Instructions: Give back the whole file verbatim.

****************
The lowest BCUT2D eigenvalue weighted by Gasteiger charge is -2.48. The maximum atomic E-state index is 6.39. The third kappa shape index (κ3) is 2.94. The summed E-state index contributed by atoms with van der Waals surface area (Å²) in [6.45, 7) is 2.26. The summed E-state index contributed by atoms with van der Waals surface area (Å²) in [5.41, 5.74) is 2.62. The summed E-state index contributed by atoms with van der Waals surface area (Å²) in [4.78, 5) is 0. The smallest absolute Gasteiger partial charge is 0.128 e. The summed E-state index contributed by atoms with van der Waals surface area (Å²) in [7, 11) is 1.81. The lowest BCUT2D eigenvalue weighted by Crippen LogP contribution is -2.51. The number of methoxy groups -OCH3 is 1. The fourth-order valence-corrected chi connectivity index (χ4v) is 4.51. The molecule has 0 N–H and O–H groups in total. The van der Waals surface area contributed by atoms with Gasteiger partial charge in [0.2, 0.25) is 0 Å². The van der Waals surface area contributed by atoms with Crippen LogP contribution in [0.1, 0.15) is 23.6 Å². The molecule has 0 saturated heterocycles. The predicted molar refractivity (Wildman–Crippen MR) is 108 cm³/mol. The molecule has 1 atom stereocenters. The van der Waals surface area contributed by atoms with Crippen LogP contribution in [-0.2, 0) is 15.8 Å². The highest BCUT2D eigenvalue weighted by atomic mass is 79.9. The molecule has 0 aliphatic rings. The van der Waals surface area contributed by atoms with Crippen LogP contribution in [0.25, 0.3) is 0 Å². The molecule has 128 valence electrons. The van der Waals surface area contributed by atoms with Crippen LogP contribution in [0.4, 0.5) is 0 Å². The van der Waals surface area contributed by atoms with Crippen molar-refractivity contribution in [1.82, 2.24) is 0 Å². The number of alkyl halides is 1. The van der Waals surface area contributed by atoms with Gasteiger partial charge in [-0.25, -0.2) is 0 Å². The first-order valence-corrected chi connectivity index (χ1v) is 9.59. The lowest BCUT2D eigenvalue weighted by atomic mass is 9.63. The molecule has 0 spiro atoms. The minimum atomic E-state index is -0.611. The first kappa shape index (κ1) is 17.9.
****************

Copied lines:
The lowest BCUT2D eigenvalue weighted by Gasteiger charge is -2.48. The maximum atomic E-state index is 6.39. The third kappa shape index (κ3) is 2.94. The summed E-state index contributed by atoms with van der Waals surface area (Å²) in [6.45, 7) is 2.26. The summed E-state index contributed by atoms with van der Waals surface area (Å²) in [5.41, 5.74) is 2.62. The summed E-state index contributed by atoms with van der Waals surface area (Å²) in [4.78, 5) is 0. The smallest absolute Gasteiger partial charge is 0.128 e. The summed E-state index contributed by atoms with van der Waals surface area (Å²) in [7, 11) is 1.81. The lowest BCUT2D eigenvalue weighted by Crippen LogP contribution is -2.51. The number of methoxy groups -OCH3 is 1. The fourth-order valence-corrected chi connectivity index (χ4v) is 4.51. The molecule has 0 N–H and O–H groups in total. The van der Waals surface area contributed by atoms with Gasteiger partial charge in [0.2, 0.25) is 0 Å². The van der Waals surface area contributed by atoms with Crippen LogP contribution in [0.1, 0.15) is 23.6 Å². The molecule has 0 saturated heterocycles. The predicted molar refractivity (Wildman–Crippen MR) is 108 cm³/mol. The molecule has 1 atom stereocenters. The van der Waals surface area contributed by atoms with Crippen LogP contribution in [-0.2, 0) is 15.8 Å². The highest BCUT2D eigenvalue weighted by atomic mass is 79.9. The molecule has 0 aliphatic rings. The van der Waals surface area contributed by atoms with Crippen LogP contribution in [0.25, 0.3) is 0 Å². The molecule has 128 valence electrons. The van der Waals surface area contributed by atoms with Crippen LogP contribution in [0.4, 0.5) is 0 Å². The van der Waals surface area contributed by atoms with Crippen molar-refractivity contribution in [1.82, 2.24) is 0 Å². The number of alkyl halides is 1. The van der Waals surface area contributed by atoms with Gasteiger partial charge in [-0.25, -0.2) is 0 Å². The first-order valence-corrected chi connectivity index (χ1v) is 9.59. The lowest BCUT2D eigenvalue weighted by atomic mass is 9.63. The molecule has 0 spiro atoms. The minimum atomic E-state index is -0.611. The first kappa shape index (κ1) is 17.9.